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Thread: Where to go from here

  1. #1
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    Default Where to go from here

    Hi all,

    As you can see from the pictures my square stern has seen better days. I am hoping for some suggestions on where to go from here. I talked to a friend that says he can help me fix it, but I am curious if it were patched would it be the same as it was? Is it worth it? Do I need a certain type of resign for these materials? Anything you can add would really be appreciated I have never dealt with anything like this before and I am open to any and all suggestions. I know I am getting advice from some of the best. Thanks

    photo(2).jpgphoto1.jpg

  2. #2
    Member mainer_in_ak's Avatar
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    It's polyethylene the most inert plastic around. For something that structural, it wouldn't trust glues, not that it ever worked on polyethylene anyways.

    With that said, I would recommend a 3m marine sealant, and bolt a large 1 ft wide strip of UHMW down the entire length belly. Use bolts that are countersunk. Carriage bolts would works. Only use stainless hardware. bolt on both sides of the the keel to bend it over the keel. Make sure to rough up both surfaces before laying on an exteremely heavy coat of sealant. Make sure to have all the holes drilled first, to cut down mess. That would be the easiest and most permanent fix. You can get 1 ft x 1/4" strips from a plastics specialty shop. You need a backer on the inside to spread out the weight of the bolts, I recommend ripped pieces of synthetic decking, because you can countersink the bolts so they don't hit your boots. You will then have about four nice strengtheners on the inside. Put a 60 degree bevel on the inside backers, so they'll be comfortable to stand on.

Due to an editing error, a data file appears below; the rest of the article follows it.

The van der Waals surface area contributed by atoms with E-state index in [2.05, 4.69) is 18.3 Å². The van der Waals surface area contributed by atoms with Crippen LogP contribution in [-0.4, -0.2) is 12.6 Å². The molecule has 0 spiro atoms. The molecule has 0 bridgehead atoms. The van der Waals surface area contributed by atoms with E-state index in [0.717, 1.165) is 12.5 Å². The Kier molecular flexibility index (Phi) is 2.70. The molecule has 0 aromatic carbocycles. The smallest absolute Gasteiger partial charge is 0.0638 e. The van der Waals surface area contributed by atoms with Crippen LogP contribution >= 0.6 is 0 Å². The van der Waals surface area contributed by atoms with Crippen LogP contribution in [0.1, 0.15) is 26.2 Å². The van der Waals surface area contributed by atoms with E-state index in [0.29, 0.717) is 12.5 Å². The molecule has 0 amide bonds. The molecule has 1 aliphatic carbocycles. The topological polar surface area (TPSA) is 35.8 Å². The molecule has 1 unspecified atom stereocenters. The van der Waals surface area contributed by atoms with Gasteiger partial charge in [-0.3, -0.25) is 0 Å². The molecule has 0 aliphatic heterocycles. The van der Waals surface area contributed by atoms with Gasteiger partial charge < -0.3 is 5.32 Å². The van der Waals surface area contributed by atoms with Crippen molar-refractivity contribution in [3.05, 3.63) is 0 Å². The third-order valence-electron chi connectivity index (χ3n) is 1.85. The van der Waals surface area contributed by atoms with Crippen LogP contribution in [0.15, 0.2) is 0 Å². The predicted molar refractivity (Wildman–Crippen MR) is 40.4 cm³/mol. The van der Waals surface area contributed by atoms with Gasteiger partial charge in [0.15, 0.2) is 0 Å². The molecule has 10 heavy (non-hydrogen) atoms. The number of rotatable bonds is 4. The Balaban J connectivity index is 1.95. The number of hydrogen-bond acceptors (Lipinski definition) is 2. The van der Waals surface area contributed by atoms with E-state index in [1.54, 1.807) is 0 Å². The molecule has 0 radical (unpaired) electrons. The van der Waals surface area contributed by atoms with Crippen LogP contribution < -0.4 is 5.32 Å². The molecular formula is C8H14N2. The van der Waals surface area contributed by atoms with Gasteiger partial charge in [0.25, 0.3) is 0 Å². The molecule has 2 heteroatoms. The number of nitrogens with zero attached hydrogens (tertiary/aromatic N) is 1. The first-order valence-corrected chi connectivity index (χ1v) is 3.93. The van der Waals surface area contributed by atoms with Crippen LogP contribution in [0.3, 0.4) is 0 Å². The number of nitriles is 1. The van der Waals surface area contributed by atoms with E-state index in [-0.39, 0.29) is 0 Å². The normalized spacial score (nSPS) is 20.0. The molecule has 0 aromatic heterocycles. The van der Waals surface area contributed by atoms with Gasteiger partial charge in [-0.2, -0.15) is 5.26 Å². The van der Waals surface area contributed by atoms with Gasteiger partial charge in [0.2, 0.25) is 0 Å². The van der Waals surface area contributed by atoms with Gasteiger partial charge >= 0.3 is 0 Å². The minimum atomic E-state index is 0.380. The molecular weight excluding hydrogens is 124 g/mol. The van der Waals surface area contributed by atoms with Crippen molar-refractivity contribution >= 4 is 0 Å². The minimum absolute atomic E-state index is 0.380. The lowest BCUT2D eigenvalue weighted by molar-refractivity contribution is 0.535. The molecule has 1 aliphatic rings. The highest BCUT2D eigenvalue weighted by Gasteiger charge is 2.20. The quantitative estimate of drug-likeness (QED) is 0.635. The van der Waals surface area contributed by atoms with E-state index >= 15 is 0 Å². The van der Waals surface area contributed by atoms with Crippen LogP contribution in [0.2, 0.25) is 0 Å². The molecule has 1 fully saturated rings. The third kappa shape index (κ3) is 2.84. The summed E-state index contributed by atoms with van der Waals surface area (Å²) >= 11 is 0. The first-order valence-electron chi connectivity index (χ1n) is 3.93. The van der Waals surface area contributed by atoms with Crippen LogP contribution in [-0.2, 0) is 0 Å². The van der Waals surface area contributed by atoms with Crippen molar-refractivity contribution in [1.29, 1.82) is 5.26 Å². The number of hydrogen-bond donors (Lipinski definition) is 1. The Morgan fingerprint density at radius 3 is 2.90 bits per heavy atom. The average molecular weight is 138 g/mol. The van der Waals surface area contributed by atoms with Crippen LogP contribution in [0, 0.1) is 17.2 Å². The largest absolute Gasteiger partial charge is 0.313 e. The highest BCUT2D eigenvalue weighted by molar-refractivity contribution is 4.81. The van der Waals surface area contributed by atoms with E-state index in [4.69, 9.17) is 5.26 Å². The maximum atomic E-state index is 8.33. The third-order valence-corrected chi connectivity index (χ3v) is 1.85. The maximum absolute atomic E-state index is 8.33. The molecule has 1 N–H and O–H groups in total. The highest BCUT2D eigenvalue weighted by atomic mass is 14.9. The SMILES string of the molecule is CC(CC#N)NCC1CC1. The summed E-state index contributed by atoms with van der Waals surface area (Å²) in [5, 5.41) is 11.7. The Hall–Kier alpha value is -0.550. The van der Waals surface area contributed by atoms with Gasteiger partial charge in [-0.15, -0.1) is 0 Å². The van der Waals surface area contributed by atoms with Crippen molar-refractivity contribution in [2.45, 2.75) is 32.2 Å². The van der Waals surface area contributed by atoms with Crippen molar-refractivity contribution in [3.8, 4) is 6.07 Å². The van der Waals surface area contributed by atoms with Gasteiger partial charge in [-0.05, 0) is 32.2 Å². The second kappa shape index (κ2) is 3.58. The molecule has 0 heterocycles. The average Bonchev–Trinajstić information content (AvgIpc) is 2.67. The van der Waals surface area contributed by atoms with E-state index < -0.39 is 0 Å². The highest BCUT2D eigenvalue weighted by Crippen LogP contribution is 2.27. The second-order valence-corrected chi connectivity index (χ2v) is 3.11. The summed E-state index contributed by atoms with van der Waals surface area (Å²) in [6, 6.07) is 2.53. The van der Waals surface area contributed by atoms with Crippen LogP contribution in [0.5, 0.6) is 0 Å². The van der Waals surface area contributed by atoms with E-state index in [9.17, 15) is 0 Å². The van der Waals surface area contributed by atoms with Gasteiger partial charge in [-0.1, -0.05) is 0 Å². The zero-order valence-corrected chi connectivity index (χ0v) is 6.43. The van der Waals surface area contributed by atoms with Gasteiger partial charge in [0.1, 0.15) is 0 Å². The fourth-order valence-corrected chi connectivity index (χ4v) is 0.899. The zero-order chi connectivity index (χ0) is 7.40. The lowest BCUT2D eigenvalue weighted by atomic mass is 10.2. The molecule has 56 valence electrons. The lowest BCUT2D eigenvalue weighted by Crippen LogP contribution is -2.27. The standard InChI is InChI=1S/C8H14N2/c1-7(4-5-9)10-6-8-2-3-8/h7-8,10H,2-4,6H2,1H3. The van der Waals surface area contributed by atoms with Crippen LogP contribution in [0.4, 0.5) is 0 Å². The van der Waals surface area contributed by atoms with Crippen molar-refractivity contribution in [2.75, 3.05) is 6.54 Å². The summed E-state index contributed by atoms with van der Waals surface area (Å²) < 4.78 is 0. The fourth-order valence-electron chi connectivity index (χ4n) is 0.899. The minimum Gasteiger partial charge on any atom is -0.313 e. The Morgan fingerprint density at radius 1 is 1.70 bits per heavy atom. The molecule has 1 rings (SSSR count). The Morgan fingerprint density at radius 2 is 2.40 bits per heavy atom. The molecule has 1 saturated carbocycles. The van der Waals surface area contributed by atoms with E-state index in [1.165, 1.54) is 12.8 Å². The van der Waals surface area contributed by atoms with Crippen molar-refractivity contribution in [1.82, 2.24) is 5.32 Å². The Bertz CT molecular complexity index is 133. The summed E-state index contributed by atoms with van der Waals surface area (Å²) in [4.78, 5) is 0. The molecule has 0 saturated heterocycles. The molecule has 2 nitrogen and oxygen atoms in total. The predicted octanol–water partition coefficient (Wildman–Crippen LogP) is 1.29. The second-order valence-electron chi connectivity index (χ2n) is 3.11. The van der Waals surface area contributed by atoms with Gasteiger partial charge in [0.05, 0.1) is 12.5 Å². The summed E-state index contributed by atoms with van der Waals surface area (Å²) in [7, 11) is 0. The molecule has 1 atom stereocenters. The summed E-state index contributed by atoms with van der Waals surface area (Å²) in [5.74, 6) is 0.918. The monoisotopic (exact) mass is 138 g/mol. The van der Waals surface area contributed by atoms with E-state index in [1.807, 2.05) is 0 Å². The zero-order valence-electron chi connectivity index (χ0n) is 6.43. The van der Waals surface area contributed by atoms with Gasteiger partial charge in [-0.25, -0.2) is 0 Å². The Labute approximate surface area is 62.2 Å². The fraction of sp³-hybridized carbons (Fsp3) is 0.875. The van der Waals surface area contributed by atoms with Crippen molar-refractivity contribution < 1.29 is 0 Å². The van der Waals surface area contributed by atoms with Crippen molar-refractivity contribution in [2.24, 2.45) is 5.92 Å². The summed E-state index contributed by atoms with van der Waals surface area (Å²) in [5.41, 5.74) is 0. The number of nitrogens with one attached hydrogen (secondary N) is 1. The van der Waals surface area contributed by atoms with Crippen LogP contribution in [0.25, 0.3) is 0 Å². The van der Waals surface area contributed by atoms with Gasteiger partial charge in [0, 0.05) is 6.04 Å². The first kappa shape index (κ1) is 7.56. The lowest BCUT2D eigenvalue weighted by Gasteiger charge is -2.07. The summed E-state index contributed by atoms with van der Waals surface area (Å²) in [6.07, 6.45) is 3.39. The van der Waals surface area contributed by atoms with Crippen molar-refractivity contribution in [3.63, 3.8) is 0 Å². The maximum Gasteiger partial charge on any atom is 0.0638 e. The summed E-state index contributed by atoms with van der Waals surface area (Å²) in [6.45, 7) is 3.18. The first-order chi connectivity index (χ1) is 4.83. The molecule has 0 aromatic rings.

The boat will then be better than it was new. Congratulations on breaking a crosslink 3 hull, I thought they were indestructible from my experiences. How did you break that hull?

    PM me if you should need advice over the phone on what to get and where.

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    Member cristancanoe's Avatar
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    I want to know how you did that! Be aware the epoxy repair will not flex the same as the rest of the boat and may (or may not) give you issues with separation/cracking in the future. My suggestion would be to look into a plastic weld. Since the crosslink is solid (unlike royalex with the foam core) you can weld the edges together. Since it is a large area, I would then apply some epoxy or fiberglass over it for reinforcement. If the epoxy cracks in this case, you will still have a solid boat under it.

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    Member mainer_in_ak's Avatar
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    mainah lady,

    Crosslink 3 ins't one layer, it's actually 3 layers. inner layer of polyethylene, rigid polyethylene inner foam core, and an outter layer of polyethylene. Epoxy won't stick to it, and not glues either. I really think he should scab it, with a new belly due to it's extensive damage.